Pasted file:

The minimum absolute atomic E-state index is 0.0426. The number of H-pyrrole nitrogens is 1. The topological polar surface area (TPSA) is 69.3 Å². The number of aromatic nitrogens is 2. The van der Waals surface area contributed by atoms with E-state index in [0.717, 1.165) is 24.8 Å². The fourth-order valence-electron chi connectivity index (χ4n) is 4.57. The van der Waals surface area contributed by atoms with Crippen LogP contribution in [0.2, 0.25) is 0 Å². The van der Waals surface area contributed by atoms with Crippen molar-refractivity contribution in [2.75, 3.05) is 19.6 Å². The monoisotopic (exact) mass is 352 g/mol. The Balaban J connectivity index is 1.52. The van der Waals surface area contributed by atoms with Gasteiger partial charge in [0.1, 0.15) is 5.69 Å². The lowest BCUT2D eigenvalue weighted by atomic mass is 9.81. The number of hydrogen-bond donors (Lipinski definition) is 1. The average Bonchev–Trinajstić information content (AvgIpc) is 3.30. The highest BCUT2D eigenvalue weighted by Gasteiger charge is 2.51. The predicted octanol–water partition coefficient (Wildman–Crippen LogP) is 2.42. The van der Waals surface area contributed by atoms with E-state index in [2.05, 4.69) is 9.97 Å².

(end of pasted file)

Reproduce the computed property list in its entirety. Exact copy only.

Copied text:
The minimum absolute atomic E-state index is 0.0426. The number of H-pyrrole nitrogens is 1. The topological polar surface area (TPSA) is 69.3 Å². The number of aromatic nitrogens is 2. The van der Waals surface area contributed by atoms with E-state index in [0.717, 1.165) is 24.8 Å². The fourth-order valence-electron chi connectivity index (χ4n) is 4.57. The van der Waals surface area contributed by atoms with Crippen LogP contribution in [0.2, 0.25) is 0 Å². The van der Waals surface area contributed by atoms with Crippen molar-refractivity contribution in [2.75, 3.05) is 19.6 Å². The monoisotopic (exact) mass is 352 g/mol. The Balaban J connectivity index is 1.52. The van der Waals surface area contributed by atoms with Gasteiger partial charge in [0.1, 0.15) is 5.69 Å². The lowest BCUT2D eigenvalue weighted by atomic mass is 9.81. The number of hydrogen-bond donors (Lipinski definition) is 1. The average Bonchev–Trinajstić information content (AvgIpc) is 3.30. The highest BCUT2D eigenvalue weighted by Gasteiger charge is 2.51. The predicted octanol–water partition coefficient (Wildman–Crippen LogP) is 2.42. The van der Waals surface area contributed by atoms with E-state index in [2.05, 4.69) is 9.97 Å².